Sunday, August 3, 2003

Powered Parachutist offers to serve as police departments'

Of Our Palmyra Bureau

If you've seen a colorful powered parachute soaring across Lebanon County skies recently, it was Baron Tayler of Cornwall. His powered parachute is a hobby and a vehicle he would like to use as a service.

Tayler has formed Emergency Low Level Aerial Search and Surveillance, a division of the PowerChute Education Foundation, a nonprofit corporation he created. He is offering to help area police and firefighters search for lost or missing people. He would provide the service for free, although he hopes to attract private donations to defray his costs.

While no local departments have said yes to his offer, Tayler is not dissuaded.

"We're going to be used. I'm not worried about that. Unfortunately, it is going to happen," he said.

Several local police chiefs who met with Tayler said they will keep him in mind, but they haven't made any commitments.

While Tayler agrees that a helicopter is the "ultimate" search vehicle, he said the powerchute has some advantages. It flies "low and slow," about 30 mph, might be more readily available than a helicopter and is less costly to operate, he said.

Disadvantages are he can't fly in rain, fog, at night or in more than 15 mph winds; his range is limited to 2 - 2 1/2 hours; and he can't fly over heavily populated areas, he said.

Baron Tayler and his son, Zeke, come in for a landing
at an airstrip in South Annville Twp.

The powerchute consists of a motorized three-wheeled frame with a 500-square-foot parachute over it, connected at two points. Tayler's two-seater has full instrumentation, redundancy and dual controls.

He has a Global Positioning System and would like to add thermal imaging to his search tools.

Tayler, who is a Web designer, learned to fly from an instructor in Bloomsburg and earned his certification in less than a week.

"I've wanted to fly my whole life," Tayler said, but it wasn't until he almost died from an aortic aneurysm four years ago that he decided to tackle things he always wanted to do.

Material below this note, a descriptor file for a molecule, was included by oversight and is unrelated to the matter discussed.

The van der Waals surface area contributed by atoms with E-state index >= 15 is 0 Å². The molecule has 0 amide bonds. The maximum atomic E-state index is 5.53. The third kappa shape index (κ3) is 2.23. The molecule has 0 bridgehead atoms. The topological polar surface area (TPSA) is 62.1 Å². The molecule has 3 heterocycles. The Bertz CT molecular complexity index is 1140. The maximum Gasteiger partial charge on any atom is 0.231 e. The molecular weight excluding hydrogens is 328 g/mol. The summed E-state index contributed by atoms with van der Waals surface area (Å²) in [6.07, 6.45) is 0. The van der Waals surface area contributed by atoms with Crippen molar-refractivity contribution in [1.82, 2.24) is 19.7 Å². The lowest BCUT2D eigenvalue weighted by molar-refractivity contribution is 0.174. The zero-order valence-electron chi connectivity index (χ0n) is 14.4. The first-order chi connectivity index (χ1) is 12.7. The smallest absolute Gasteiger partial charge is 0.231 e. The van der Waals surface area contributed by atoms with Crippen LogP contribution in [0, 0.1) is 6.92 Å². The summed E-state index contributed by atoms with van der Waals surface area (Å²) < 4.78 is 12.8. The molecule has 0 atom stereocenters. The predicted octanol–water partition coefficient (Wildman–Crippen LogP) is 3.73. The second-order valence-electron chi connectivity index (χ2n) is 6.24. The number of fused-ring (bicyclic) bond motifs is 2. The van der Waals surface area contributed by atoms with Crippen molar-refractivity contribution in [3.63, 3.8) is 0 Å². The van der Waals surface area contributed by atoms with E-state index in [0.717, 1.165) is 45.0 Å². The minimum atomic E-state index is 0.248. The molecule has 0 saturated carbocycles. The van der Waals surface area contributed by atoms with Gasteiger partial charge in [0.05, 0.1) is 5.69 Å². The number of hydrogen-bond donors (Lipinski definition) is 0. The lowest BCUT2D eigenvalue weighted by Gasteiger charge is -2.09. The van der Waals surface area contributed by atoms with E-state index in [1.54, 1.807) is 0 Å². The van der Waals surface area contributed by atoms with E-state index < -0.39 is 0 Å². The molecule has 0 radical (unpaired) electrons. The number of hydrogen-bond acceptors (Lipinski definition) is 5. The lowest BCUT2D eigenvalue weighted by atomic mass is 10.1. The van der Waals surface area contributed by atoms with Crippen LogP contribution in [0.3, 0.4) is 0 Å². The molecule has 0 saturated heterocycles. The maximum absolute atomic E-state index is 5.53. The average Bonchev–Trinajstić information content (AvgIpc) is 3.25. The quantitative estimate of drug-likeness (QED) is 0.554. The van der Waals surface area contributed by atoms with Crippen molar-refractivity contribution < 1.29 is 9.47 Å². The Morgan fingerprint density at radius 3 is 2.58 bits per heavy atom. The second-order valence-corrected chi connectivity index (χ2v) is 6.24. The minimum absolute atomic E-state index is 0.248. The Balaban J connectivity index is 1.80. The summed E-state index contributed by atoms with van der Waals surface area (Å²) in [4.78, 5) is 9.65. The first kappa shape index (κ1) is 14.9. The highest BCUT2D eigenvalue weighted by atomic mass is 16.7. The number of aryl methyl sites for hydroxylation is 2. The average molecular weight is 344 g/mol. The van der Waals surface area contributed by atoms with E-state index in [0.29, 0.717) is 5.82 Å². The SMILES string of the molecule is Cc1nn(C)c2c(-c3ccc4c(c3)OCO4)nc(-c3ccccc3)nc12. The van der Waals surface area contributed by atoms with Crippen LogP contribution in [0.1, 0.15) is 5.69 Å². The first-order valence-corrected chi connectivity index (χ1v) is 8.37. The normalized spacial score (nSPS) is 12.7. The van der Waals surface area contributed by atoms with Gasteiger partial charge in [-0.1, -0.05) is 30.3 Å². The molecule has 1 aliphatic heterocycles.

A year ago, after researching types of aviation, he decided on the powered parachute.

Powerchutes, he said, are the way flying was meant to be -- open, with full visibility on all sides, with freedom from a predetermined flight pattern.

Baron makes sure all the lines to the
chute are untangled before taking off.
"Safety is everything," he says.

He also likes the fact that he can take a passenger, although he is limited by FAA rules to someone taking a lesson.

Tayler would like to start E.L.L.A.S.S. chapters across the country, and said he is being listed as a resource with several nationwide missing children databases.

"I'm donating my time and my services, just because I want to do it. I want to give back to the community, and this is my way of doing it," Tayler said.

Still, it's infrequent that aerial searches take place in Lebanon County.

Chief Michael Lesher of South Lebanon Twp. said the last one in his department was last winter, when a nursing home patient wandered into a field. Fire department personnel found the person with a thermal-imaging device.

Lesher said he would probably rely on a state police helicopter, rather than a civilian craft, because it is manned with trained law enforcement personnel.

Chief Ben Sutcliffe of South Annville Twp. Police Department said he added Tayler to his list of available resources, but he won't be sending an officer up in the craft, because he doesn't have the manpower.

Sutcliffe said it's rare that his department launches searches, with perhaps one taking place in the last 12 years. That was a criminal matter, in which the state police helicopter was used.

Sutcliffe added he wouldn't want to put a civilian in jeopardy in a criminal matter.

Chief Bruce Harris of Cornwall Police Department said that under the right circumstances, he believes Tayler could assist his department.

"I think there are situations where it could be of great use to us," Harris said, such as lost hikers at Governor Dick or runaways from Philhaven Hospital.

But he's leaving it up to his officers whether they want to ride in Tayler's chute.

"So far there haven't been any takers, although we haven't had an opportunity to use it," Harris said.

Harris said his officers are aware of an accident two years ago in which a woman was critically injured in a crash of her boyfriend's powerchute at a Buffalo Springs airfield.

While Tayler said he doesn't know the details of that accident, he said he is specifically trained and certified in flying the two-seat powered parachute.

"Powerchutes generally are the safest form of flying ever invented," Tayler said.

In just the last two months, he's logged more than 50 hours in the air and is practicing with varying wind conditions, he said.

Copyright 2003 The Patriot-News. Used with permission.

Copyright © 2003 PowerChute Education Foundation, Inc.. All Right Reserved.
ELLASS is a project of the PowerChute Education Foundation, Inc.,
a 501(c)(3) tax exempt non-profit educational and charitable organization.